This is accurate. Due to lockdowns and concerns over disease spread in the U.S., many parents have been reluctant to take their children to a doctor for routine immunization and many doctors have also not been able to continue routine office visits due to restrictions on travel or the need to redeploy for COVID-19 responses. However, the authors’ approach is misleading because it fails to consider the large impacts of the many changes to daily life that have occurred due to the pandemic, which also may have factored into changes in the number of child deaths.
David Gorski, professor of surgery at Wayne State University and editor of Science-Based Medicine, pointed out that stay-at-home orders may have curbed the spread of other potentially deadly infectious diseases besides COVID-19, which young children might otherwise have caught at nurseries and daycare centers. Indeed, among the CDC’s 2018 list of the ten leading causes of death among children younger than a year old are bacterial sepsis, which is a result of infection, and respiratory distress, which can also be caused by infection. Furthermore, he also highlighted “the huge decline in miles driven in automobiles, which likely resulted in a decline in deaths due to auto collisions.”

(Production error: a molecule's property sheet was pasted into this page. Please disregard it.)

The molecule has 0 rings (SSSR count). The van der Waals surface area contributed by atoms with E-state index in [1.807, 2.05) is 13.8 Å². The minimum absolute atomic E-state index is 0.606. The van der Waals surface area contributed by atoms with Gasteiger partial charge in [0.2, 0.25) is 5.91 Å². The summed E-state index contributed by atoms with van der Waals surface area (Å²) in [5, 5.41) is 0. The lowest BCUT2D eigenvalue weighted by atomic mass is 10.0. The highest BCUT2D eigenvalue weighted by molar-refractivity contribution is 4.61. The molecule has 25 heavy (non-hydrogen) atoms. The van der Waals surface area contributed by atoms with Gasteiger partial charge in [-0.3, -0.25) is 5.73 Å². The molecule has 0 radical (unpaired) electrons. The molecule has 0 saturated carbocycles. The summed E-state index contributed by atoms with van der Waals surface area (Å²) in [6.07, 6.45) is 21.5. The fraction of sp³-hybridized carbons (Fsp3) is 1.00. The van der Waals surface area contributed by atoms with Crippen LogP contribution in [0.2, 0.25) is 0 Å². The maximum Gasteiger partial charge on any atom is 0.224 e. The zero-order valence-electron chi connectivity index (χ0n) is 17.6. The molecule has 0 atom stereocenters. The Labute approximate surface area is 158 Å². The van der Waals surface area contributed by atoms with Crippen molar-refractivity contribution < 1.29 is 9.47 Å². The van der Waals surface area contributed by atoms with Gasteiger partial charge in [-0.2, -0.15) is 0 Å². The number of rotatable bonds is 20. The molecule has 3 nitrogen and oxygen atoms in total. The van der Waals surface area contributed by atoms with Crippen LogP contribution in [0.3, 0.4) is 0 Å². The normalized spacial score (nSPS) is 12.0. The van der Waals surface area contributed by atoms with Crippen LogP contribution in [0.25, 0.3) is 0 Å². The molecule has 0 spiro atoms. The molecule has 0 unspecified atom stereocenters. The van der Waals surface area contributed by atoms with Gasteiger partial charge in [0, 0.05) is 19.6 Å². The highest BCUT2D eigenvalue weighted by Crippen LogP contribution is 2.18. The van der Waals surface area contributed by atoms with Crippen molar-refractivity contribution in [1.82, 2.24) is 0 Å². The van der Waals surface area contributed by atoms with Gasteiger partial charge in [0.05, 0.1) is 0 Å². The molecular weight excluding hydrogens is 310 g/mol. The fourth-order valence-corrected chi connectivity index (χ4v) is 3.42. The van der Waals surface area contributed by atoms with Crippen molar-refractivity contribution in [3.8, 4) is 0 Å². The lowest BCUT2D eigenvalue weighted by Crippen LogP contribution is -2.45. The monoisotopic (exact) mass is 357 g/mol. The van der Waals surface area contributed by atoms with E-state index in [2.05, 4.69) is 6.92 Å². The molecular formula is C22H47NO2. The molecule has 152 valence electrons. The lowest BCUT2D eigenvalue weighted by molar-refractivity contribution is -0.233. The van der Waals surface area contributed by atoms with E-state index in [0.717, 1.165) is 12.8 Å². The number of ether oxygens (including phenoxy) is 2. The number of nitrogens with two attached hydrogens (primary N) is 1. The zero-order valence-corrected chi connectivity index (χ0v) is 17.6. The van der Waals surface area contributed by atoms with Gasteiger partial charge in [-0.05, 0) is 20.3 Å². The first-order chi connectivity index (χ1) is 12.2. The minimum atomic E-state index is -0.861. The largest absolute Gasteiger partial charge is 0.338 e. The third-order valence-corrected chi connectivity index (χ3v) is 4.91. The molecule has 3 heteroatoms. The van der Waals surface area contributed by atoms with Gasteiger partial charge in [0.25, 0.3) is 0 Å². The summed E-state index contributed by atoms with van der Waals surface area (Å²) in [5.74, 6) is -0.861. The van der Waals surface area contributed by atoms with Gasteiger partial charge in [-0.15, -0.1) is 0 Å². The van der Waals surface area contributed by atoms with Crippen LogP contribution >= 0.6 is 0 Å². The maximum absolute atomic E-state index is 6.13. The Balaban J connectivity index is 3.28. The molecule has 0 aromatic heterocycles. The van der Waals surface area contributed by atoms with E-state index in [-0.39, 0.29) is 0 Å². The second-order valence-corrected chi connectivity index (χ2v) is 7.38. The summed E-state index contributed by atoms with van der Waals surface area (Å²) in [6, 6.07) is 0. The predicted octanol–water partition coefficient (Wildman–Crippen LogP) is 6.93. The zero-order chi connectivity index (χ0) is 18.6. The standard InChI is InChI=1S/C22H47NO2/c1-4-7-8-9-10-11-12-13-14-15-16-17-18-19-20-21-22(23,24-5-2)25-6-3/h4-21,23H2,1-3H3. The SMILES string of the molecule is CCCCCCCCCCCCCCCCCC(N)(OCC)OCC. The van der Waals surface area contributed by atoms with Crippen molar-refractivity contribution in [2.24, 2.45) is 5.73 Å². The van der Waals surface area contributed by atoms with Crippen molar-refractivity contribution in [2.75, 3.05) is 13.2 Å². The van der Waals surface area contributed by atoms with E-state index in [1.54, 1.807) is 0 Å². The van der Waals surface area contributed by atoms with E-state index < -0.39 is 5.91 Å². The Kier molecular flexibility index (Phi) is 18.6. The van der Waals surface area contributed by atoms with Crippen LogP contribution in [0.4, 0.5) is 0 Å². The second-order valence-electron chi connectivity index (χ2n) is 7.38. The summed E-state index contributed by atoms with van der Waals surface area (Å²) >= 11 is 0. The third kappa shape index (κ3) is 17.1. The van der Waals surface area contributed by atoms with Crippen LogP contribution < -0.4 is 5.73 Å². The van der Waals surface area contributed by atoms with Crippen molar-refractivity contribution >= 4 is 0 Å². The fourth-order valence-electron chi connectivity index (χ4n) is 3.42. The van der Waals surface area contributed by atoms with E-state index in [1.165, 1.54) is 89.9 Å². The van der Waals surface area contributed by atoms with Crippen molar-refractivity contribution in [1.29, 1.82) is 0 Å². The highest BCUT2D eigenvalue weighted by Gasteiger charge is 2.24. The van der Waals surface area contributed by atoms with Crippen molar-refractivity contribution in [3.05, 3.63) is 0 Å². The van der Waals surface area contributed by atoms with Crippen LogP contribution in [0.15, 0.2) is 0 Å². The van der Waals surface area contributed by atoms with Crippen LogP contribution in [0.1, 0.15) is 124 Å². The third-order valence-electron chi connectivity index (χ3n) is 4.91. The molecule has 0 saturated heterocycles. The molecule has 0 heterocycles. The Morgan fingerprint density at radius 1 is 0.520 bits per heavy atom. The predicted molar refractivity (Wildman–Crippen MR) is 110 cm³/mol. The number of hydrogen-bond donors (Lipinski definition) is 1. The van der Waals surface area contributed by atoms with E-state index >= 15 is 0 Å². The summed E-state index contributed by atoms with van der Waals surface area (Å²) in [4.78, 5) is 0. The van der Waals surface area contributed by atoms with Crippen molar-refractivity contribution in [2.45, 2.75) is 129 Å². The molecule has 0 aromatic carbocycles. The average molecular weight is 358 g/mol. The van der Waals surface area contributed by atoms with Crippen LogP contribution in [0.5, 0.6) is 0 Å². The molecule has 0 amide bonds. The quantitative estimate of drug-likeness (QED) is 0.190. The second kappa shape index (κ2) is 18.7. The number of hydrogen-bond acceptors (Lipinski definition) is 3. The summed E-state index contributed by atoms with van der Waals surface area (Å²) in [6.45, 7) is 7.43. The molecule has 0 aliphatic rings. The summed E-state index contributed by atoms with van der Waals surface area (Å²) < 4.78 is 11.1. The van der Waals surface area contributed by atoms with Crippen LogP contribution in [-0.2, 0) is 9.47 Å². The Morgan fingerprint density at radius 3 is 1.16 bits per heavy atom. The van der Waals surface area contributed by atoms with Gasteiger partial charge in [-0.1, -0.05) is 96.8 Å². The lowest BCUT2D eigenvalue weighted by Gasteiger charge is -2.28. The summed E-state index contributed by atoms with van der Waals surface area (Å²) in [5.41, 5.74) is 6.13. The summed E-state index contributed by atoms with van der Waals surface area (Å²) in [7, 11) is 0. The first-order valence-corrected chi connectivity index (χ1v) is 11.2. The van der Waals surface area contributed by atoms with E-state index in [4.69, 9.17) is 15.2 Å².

Finally, the data used by the two authors do not provide any information regarding the causes of death involved in child deaths during 2020. Hence the implication that the variation observed is due to reduced uptake of vaccination is simply cherry-picking and not supported by scientific evidence. The Facebook posts claiming that “SIDS deaths dropped dramatically” during the pandemic are baseless, since Blaxill and Becker did not identify the causes of death among child deaths during 2020, nor would they have been able to do so with their methods.
Scientific studies have demonstrated that vaccines are not associated with SIDS, some of which can be found at the Vaccine Education Center of the Children’s Hospital of Philadelphia[2-5]: